El Sobrante resident Alex Zajicek to debut first feature film

El Sobrante filmmaker’s movie poised for Bay Area premiere
A clip from the film, Sorry, We're Dead.

By Mike Kinney

An El Sobrante filmmaker pulled off his long-running goal of producing a feature length film on a slim budget. 

Alex Zajicek, who graduated from De Anza High School in 2011, began writing Sorry, We’re Dead, in 2016. Seven years later, the 86-minute-long movie is set to premiere at the ETHOS Film Awards International Film Festival in Santa Monica on Sunday, Nov. 12, at 8 p.m. 

The movie was filmed entirely in the Bay Area, particularly El Sobrante, Hercules, and Port Costa, Zajicek said. It centers on a young woman wanting to be a filmmaker, but she’s stuck in a dead-end job filming college lectures. Creatively and emotionally stifled, she must realize this is a problem and find a way to dig herself out of her rut. But there are other elements at play, including a mistake she made that may lead to the firing of a coworker, and also straining relations with her best friend and roommate. 

“It’s very much a drama comedy,” Zajicek said. “I think comedy is a lot more fun when it’s contrasted with more serious elements, and the two things can play off each other and accentuate each other in fun ways.”

The film project was inspired in part by Zajicek’s early film work, when he took on a job filming college lectures and editing in his first gig out of college. He didn’t find this particular job inspiring, and some funny moments came from the job that he felt was worth wriing about.

“I stole lots of things from my own life, from my friends’ lives, and from the world around me as I wrote, and years of revisions changed the script to focus a little more on the character than just the lectures and the nuanced mistakes that can be made while filming one that most audiences wouldn’t really be able to understand or appreciate,” Zajicek said.

Zajicek also designed the film to be made on a budget. He wrote with cost of gear in mind, and in locations where filming can be done inexpensively. He commissioned actors he already knows to participate.

“I wrote the film so that I could actually make it myself if I had to, and that influenced almost every decision,” he said. “And I found that limitation to be quite fun. This thing that I once felt limited by when I was a kid was suddenly the very thing helping me make creative choices that would allow me to make a real movie.”

Prior to Sorry, We’re Dead, Zajicek worked on a couple low-budget indie feature films, making friends in the process with fellow filmmakers. He doesn’t recall a magic moment in which he decided he wanted to be a filmmaker. As long as he can recall, he’s been “making things, and in particular, storytelling.”

“My mom can pull out random little ‘comics’ that I was drawing before I could write words, and apparently, I would verbally narrate the story in the panels when showing it to her,” he said.

A 4th grade teacher who required students to do regular creative writing got Zajicek into writing.

“I wanted to write a book,” he said. “I also got a video camera, and made little silly films.”

Alex Zajicek (Photos contributed)

Zajicek taught himself 2D animation, “because with the video camera, the only locations I could film at were the ones I could walk to, which felt very limiting.” He continued with 2D animation throughout his middle and high school years. Then when applying to colleges, a family friend got someone at Pixar to take a look at some of his YouTube content.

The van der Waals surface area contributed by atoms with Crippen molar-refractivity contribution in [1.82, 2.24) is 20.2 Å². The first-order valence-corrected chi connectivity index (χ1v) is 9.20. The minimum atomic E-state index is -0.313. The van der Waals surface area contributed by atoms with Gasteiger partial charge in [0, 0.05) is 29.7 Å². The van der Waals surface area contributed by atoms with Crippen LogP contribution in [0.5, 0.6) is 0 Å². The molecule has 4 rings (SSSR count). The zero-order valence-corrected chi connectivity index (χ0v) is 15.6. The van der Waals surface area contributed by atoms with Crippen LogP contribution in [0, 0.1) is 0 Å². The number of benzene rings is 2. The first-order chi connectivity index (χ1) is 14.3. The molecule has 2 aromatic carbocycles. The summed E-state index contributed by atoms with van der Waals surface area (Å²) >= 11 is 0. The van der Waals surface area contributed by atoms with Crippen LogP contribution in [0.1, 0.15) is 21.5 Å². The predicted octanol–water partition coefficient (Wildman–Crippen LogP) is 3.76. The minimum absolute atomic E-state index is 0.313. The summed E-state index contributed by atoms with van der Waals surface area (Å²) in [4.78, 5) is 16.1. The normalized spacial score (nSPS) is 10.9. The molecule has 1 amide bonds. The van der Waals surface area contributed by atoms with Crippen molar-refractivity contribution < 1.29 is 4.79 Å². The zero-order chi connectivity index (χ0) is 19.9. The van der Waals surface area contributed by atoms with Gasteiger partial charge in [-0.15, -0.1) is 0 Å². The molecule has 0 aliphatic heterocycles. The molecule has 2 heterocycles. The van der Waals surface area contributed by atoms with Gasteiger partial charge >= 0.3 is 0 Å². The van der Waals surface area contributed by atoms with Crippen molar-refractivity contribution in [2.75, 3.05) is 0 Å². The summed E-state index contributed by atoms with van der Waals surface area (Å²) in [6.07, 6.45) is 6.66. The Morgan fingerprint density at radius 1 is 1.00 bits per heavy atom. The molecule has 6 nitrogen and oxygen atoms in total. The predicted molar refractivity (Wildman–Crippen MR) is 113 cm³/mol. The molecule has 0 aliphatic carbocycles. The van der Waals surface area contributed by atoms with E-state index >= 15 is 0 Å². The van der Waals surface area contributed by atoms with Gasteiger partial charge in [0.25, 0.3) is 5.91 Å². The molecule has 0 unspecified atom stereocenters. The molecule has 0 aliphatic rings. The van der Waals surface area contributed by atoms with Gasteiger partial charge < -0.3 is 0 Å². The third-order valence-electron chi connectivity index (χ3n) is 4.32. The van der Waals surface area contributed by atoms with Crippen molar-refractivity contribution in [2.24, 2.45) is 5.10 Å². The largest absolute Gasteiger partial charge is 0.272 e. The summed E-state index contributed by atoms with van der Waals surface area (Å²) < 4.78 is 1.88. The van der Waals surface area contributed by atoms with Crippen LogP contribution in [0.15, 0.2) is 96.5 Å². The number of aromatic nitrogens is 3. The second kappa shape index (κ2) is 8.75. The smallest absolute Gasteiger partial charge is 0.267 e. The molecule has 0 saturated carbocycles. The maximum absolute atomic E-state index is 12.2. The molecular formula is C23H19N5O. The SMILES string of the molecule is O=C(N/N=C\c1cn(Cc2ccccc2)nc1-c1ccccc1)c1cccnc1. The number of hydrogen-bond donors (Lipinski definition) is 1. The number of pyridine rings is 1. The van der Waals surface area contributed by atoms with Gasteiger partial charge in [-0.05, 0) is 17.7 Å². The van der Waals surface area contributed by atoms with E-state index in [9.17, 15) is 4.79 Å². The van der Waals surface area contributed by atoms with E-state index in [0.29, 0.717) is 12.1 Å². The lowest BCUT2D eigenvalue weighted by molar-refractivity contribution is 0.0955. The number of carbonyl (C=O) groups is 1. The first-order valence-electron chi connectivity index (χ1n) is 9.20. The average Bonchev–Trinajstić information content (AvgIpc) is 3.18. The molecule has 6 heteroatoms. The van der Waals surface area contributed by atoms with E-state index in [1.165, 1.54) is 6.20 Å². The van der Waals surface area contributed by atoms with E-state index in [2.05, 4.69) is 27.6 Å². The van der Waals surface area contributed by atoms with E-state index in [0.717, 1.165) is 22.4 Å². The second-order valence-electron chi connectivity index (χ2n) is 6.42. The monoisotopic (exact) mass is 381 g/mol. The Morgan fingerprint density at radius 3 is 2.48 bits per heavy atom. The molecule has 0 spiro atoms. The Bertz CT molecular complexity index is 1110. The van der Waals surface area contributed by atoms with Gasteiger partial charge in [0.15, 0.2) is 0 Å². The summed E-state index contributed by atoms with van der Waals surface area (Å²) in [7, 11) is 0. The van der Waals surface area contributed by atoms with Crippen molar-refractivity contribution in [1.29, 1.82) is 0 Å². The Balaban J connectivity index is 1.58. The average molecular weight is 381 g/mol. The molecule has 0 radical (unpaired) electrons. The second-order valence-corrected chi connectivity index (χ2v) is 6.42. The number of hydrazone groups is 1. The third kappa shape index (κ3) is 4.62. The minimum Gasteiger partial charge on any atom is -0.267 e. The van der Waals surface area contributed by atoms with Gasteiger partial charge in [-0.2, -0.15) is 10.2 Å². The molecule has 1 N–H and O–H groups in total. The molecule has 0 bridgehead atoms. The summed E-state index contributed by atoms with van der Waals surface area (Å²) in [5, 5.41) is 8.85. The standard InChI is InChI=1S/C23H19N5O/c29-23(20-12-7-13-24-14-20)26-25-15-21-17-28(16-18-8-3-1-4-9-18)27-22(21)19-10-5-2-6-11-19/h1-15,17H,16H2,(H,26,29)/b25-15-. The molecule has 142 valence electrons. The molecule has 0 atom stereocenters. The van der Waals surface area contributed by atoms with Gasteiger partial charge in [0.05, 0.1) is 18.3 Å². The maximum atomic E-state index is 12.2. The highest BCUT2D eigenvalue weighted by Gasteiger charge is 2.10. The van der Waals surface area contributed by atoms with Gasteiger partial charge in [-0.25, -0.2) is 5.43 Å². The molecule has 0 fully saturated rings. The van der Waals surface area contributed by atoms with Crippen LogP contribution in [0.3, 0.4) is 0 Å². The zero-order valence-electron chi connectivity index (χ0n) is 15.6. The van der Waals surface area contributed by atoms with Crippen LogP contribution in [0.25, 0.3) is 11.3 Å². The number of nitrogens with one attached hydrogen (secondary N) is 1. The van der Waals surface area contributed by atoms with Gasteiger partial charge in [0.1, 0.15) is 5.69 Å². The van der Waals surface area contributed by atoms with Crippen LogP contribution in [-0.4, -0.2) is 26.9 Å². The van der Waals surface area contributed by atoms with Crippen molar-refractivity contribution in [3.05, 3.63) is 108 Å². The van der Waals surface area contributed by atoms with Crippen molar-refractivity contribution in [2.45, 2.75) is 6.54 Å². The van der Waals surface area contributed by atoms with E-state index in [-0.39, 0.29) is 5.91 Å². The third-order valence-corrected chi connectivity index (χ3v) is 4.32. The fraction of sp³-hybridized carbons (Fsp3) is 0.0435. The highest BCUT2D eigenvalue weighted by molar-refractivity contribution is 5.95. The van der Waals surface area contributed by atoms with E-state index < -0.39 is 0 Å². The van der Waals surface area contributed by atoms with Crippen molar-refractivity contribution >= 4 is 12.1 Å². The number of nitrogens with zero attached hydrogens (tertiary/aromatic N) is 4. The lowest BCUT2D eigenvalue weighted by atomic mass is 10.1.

“They ultimately convinced me to consider getting a film degree, because they said my work was much more focused on story than it was on the actual ‘animation,’ and I decided to listen to them,” he said. “Thank gosh, because they were completely right. Illustration was never my interest or my strong suit, I only did it so I could convert a script to the screen.”

Zajicek graduated from the California College of the Arts in SF and Oakland for Film. He considered moving to Los Angeles, but landed on the set of a feature film in the Bay Area and “accidentally fell into freelancing in the Bay Area film industry.” Which is fine by him.

“I’m local and love the Bay Area, so I was glad for an excuse not to move to LA,” he said.

Zajicek works on feature films fairly regularly, generally in the camera department, and for years he was scoping out how he could maybe make my own feature film one day. The pandemic was one of many challenges to the film’s creation. But perhaps the greatest challenge was making the film “from scraps and leftover pieces of paychecks.”

“And I gave myself the rule that I’m going to pay every single crew member equally, and as fairly as I could afford to,” he said. “Lots of indie films ask you to work below minimum wage, but I didn’t want to do that to my own fellow filmmakers and film community.”

To keep labor costs down, he challenged himself to film the movie in as few days as possible. In the end, the film was shot in about 12 days. “It was a constant fight against the clock,” he said.

Zajicek is only getting started. He’s currently involved with different film projects on a regular basis and intends to keep offering his services as a crew member in their camera departments. He also produced another Bay Area indie recently called “Donny & Ally.”

In terms of his own projects, he’s already written two more feature films while editing Sorry, We’re Dead. He’s ready to starting shooting one of them, although he needs funding to do so.

“While I’m trying to find investors or grant money, I’m also going to be slowly working on the backup plan of saving up paychecks, just in case Plan A doesn’t work out,” Zajicek said. “The film is going to get made one way or another.”

Learn more about Sorry, We’re Dead here: www.sorryweredead.com.